Old Man Winter has a bad rep for delivering endless months of bitter cold, icy roads and countless hours of back breaking snow shoveling. However hidden behind these sinister acts, the old man is an artistic genius who has the power to create wintry magic and wonder with just the merest hint of an arctic outflow.
Johnston Canyon in Banff National Park is a fantastic example of winter’s creativity at work. Situated just a 40 minute drive along the scenic Highway 1A from Banff the canyon makes for a relatively easy winter half day hike.
The Hike (5.2 km return, 135m elevation gain)
Starting from the car park you head over the small Johnston Creek bridge past the Johnston Canyon Resort and into the forest. With glimpses of the surrounding snow-clad peaks the trail follows the canyon below to the Lower Falls 1 km away.
The best view of the Lower Falls can be seen by ducking your head and taking a quick trip through the natural cave to a cosy viewing platform!
The trail then involves a few switchbacks before you reach a breathtaking raised iron catwalk set deep in the canyon. Mind your head on the overhanging rocks!
With snaps safely secured head towards Johnston Canyon’s Mona Lisa – the Upper Falls. While views are great from the platform, you can demonstrate your climbing skills and head down onto the snow to get a closer look at the mini icebergs in the plunge pool. You may be competing for space though with ice climbers as this is a popular climbing spot!
- Bring ice cleats as the hike can be very icy! Our Yaktraxs worked well, while snowshoes are another option.
- Wrap up warm -the canyon is cold as it gets very little direct sunlight and remember cold airs sinks!
- Arrive early to get a parking spot as the hike can get pretty busy. If you don’t have your own vehicle Discover Banff Tours offers an “Icewalk” package with Banff hotel pick up and drop off.
Hopefully you will leave Johnston Canyon knowing that despite his dark acts Old Man Winter knows how to create a gallery for all to enjoy.
1.Lake Agnes Teahouse (10km return, 700m elevation gain)
Lake Louise has a deserved reputation for having the best hiking in the Canadian Rockies. This is due not only to the stunning alpine scenery but also because you can have a fresh cup of tea and a homemade slice of cake in the Lake Agnes Teahouse at the top of your trek! Just remember to bring cash to avoid disappointment. The hike offers fantastic add ons, our favourite being the Little Beehive for iconic Rockies views.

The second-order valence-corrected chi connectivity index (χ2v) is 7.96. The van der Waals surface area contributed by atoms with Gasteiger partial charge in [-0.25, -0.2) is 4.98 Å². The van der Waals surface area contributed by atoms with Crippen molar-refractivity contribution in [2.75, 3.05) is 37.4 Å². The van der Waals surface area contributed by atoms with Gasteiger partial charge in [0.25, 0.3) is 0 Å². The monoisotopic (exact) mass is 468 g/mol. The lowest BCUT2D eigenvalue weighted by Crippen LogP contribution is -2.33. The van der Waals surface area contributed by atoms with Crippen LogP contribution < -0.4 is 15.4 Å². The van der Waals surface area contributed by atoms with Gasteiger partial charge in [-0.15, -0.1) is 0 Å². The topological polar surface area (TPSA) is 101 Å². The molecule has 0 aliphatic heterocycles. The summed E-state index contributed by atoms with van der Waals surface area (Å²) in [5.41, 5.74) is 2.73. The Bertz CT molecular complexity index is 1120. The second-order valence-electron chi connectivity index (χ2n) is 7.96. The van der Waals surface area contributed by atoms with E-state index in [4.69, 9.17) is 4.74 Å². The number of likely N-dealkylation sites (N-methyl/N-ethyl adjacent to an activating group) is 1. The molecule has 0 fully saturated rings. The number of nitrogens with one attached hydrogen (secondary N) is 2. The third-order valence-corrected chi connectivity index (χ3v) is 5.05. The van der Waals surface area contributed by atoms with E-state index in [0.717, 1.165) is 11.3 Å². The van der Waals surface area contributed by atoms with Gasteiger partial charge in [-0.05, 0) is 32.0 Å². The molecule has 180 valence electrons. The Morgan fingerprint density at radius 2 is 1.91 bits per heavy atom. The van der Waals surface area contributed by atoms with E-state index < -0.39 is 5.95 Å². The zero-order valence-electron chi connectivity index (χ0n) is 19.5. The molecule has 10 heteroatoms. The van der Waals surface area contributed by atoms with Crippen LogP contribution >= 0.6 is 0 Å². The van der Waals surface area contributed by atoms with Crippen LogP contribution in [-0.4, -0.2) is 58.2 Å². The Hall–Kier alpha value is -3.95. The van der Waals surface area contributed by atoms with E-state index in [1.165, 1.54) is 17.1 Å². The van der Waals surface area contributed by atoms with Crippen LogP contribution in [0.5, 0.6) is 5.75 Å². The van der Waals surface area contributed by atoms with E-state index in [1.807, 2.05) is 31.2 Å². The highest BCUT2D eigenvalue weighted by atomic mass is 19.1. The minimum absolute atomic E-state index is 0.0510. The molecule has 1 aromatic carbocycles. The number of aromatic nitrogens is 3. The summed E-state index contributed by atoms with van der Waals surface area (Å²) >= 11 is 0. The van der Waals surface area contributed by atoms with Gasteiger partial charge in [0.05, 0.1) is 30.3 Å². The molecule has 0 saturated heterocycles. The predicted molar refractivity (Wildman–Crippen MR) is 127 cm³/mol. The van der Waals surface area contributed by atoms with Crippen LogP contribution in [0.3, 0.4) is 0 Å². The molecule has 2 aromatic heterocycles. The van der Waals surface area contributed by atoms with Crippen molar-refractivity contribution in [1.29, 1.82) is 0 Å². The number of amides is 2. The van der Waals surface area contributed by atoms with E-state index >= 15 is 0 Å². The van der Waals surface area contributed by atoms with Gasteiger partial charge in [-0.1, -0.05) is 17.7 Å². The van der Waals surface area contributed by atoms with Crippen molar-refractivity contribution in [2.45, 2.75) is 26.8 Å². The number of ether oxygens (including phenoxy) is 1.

2.Bow Glacier Falls (9km, 155m)
This is an ROI hike –it offers great returns for relatively little effort! Starting from the turquoise waters of Bow Lake on the picturesque Icefields Parkway the hike makes its way through sub-alpine forest, alongside canyons and past glaciers before arriving at the dramatic Bow Glacier Falls, the source of the Bow River which flows all the way to Hudson Bay some 2,500 kms away!
3. Plain of Six Glaciers (14km, 645m)
This hike is perfect for those who want to get close to more glaciers than you can count on one hand. The hike starts by following the Lake Louise shoreline before climbing towards the famous Victoria Glacier. Acoustics are provided by the sound of sun-triggered avalanches, views of which can be safely enjoyed with a refreshment in hand courtesy of the local Teahouse. You can also bring your dog (must be kept on a lead though).
4.Sunshine Meadows (various trails, 150m)
If you want to hike among lush wildflowers and alpine lakes with minimal effort, then a shuttle ride up to Sunshine Meadows situated at 7,300 feet is perfect for you. Finish the day off at Trappers bar which serves hot food and importantly cool refreshments on the sun-baked patio with 360 degree mountain views.
5.The Larch Valley (12km, 725m)
Block off the last 2 weeks of September to enjoy one of the Canadian Rockies’ most treasured hikes – the Larch Valley. Starting at Moraine Lake and climbing through the sub-alpine forest, you will be rewarded with seeing the famous yellow larches against the snow-capped Ten Peaks.
As the leaves turn and our first Whistler summer comes to a close, it’s time for a blog post that summarizes the three months of awesomeness that is summer in the sea to sky corridor. This post isn’t about those spots that involve a helicopter flight followed by a three day bike ride followed by an ambitious feat of mountaineering to find (although many locals live for summer adventures like this.) It’s about those more mellow experiences that might be considered ‘touristy’, are easily accessible to all, but come summer time are on the don’t-miss list of every Whistlerite.
1. Floating, on a lake
You know those fluro-orange and yellow boats that you can pick up at your local Walmart for $20? Little did we know that our inflatable boat would become our most trusty companion this summer. The Explorer 200 is pretty much a Whistler summer icon in its own right.
It’s simple really – escape work, pack your Explorer, a pump (essential), snacks (recommended), a good book or a fascinating floating companion and beers cunningly disguised in water bottles, and you have all the ingredients for a perfect evening in Whistler. Whether you choose Lost Lake, Alta Lake, Nita Lake or Alpha Lake, there’s plenty of options that all offer calm waters on which to float and gorgeous mountain views to admire.